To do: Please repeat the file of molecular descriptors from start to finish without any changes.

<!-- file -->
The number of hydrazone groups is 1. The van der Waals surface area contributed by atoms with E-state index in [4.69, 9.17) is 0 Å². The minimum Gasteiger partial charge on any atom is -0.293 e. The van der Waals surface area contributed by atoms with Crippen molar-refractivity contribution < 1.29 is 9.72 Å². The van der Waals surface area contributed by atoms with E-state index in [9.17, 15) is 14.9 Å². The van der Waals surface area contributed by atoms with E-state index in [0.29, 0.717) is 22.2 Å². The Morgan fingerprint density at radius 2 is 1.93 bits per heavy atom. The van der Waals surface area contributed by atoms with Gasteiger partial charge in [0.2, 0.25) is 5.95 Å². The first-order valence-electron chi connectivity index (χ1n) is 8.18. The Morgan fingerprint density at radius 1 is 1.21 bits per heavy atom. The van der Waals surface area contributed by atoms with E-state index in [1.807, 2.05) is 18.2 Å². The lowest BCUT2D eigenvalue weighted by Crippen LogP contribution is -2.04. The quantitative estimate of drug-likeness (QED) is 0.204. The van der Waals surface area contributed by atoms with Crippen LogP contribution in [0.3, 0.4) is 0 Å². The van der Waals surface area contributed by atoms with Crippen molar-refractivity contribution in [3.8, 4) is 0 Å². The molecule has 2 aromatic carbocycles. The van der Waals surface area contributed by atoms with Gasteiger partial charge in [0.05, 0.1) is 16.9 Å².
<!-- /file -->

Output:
The number of hydrazone groups is 1. The van der Waals surface area contributed by atoms with E-state index in [4.69, 9.17) is 0 Å². The minimum Gasteiger partial charge on any atom is -0.293 e. The van der Waals surface area contributed by atoms with Crippen molar-refractivity contribution < 1.29 is 9.72 Å². The van der Waals surface area contributed by atoms with E-state index in [9.17, 15) is 14.9 Å². The van der Waals surface area contributed by atoms with E-state index in [0.29, 0.717) is 22.2 Å². The Morgan fingerprint density at radius 2 is 1.93 bits per heavy atom. The van der Waals surface area contributed by atoms with Gasteiger partial charge in [0.2, 0.25) is 5.95 Å². The first-order valence-electron chi connectivity index (χ1n) is 8.18. The Morgan fingerprint density at radius 1 is 1.21 bits per heavy atom. The van der Waals surface area contributed by atoms with E-state index in [1.807, 2.05) is 18.2 Å². The lowest BCUT2D eigenvalue weighted by Crippen LogP contribution is -2.04. The quantitative estimate of drug-likeness (QED) is 0.204. The van der Waals surface area contributed by atoms with Crippen LogP contribution in [0.3, 0.4) is 0 Å². The van der Waals surface area contributed by atoms with Crippen molar-refractivity contribution in [3.8, 4) is 0 Å². The molecule has 2 aromatic carbocycles. The van der Waals surface area contributed by atoms with Gasteiger partial charge in [0.05, 0.1) is 16.9 Å².